With the reduction in the number of government scholarships from 400 to 100, parents and students are encouraged to search out other sources of scholarships and financial aid.
According to Sandra Salloum, independent education consultant at Salloum University Advising, funding could come from many sources but a lot of research was necessary to find and access them.
She explained there are two basic types of financial aid – need-based and merit-based.
With need-based aid, the admissions department takes the student’s family’s ability to pay into consideration.
“Of course if you’re really gifted, the school really wants you, and they have the resources to fund your education or part of it, then they will.”
Merit-based aid depends on the student’s academic superiority.
“In the US specifically, if you’re looking for help, look at applying to universities where your profile is above the 50th percentile of applicants.”
At some schools, merit-based aid does not require any additional applications but instead, aid is automatically awarded to academically strong students.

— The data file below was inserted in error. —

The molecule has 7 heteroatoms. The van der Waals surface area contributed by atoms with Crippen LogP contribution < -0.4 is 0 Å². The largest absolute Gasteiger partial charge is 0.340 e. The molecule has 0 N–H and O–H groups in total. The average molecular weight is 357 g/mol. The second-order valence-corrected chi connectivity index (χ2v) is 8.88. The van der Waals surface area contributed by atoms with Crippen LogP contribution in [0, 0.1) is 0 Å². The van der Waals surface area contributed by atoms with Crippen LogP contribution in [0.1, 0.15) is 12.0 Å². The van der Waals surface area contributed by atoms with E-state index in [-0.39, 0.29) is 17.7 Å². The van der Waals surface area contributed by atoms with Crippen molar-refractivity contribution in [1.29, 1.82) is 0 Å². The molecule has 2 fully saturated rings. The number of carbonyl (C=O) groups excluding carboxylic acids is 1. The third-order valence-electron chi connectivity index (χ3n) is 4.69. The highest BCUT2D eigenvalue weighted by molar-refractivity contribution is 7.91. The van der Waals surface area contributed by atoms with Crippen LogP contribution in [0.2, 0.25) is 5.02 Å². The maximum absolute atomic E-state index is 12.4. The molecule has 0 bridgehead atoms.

“However, I think it’s very important, when an applicant is applying to a university in the US, read the website very carefully because many schools offer additional scholarships. Even if you have to write an extra essay, apply for the scholarship.”
She added that only five schools in the US were “need-blind” for international students. They are the Massachusetts Institute of Technology, Harvard, Yale, Princeton, and Amherst College. There, the ability to pay is not factored into the admissions decision.
However, she said they are some of the most competitive schools in the US so of course, students should only apply if they are very high achieving with lots of extra curricular and leadership activities, as well as high standardised test scores.
Although, due to the pandemic, many schools have gone “test optional” on a trial basis so students do not have to submit SAT or ACT scores for August/September 2021 admission and, in some cases, 2022 because there was no access to test centres.
While the UK also offers need-based and merit-based financial aid to international students, different schools offer scholarships of different amounts and they are set on a case-by-case basis.
In Canada, financial aid is not generous and is more difficult to get since the tuition fees and expenses are a lot less than in the US. If a student qualifies, it would most likely be similar to a discount where they would get some money off the tuition.